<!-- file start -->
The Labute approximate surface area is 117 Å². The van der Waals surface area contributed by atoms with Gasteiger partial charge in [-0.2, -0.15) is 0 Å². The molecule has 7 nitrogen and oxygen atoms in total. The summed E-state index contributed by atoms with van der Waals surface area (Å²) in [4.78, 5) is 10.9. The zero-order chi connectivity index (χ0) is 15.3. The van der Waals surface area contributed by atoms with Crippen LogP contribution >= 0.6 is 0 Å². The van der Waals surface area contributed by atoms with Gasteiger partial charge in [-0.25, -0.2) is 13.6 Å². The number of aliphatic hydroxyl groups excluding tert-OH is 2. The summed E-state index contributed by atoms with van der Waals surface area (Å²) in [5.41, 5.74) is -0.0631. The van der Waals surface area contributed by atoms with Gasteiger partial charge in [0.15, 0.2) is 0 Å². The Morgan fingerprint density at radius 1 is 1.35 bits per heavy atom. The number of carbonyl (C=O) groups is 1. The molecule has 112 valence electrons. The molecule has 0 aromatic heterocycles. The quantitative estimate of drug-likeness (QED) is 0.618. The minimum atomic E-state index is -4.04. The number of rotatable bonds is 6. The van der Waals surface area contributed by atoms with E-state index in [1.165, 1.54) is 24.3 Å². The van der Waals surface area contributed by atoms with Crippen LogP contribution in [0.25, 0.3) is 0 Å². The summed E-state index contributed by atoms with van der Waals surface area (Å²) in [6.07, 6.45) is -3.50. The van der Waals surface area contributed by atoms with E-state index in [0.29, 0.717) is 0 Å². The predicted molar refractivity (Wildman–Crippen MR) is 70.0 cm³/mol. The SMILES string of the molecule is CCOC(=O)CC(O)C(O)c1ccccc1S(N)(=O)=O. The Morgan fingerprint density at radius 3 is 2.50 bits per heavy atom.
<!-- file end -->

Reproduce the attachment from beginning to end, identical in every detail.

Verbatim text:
The Labute approximate surface area is 117 Å². The van der Waals surface area contributed by atoms with Gasteiger partial charge in [-0.2, -0.15) is 0 Å². The molecule has 7 nitrogen and oxygen atoms in total. The summed E-state index contributed by atoms with van der Waals surface area (Å²) in [4.78, 5) is 10.9. The zero-order chi connectivity index (χ0) is 15.3. The van der Waals surface area contributed by atoms with Crippen LogP contribution >= 0.6 is 0 Å². The van der Waals surface area contributed by atoms with Gasteiger partial charge in [-0.25, -0.2) is 13.6 Å². The number of aliphatic hydroxyl groups excluding tert-OH is 2. The summed E-state index contributed by atoms with van der Waals surface area (Å²) in [5.41, 5.74) is -0.0631. The van der Waals surface area contributed by atoms with Gasteiger partial charge in [0.15, 0.2) is 0 Å². The Morgan fingerprint density at radius 1 is 1.35 bits per heavy atom. The number of carbonyl (C=O) groups is 1. The molecule has 112 valence electrons. The molecule has 0 aromatic heterocycles. The quantitative estimate of drug-likeness (QED) is 0.618. The minimum atomic E-state index is -4.04. The number of rotatable bonds is 6. The van der Waals surface area contributed by atoms with E-state index in [1.165, 1.54) is 24.3 Å². The van der Waals surface area contributed by atoms with Crippen LogP contribution in [0.25, 0.3) is 0 Å². The summed E-state index contributed by atoms with van der Waals surface area (Å²) in [6.07, 6.45) is -3.50. The van der Waals surface area contributed by atoms with E-state index in [0.29, 0.717) is 0 Å². The predicted molar refractivity (Wildman–Crippen MR) is 70.0 cm³/mol. The SMILES string of the molecule is CCOC(=O)CC(O)C(O)c1ccccc1S(N)(=O)=O. The Morgan fingerprint density at radius 3 is 2.50 bits per heavy atom.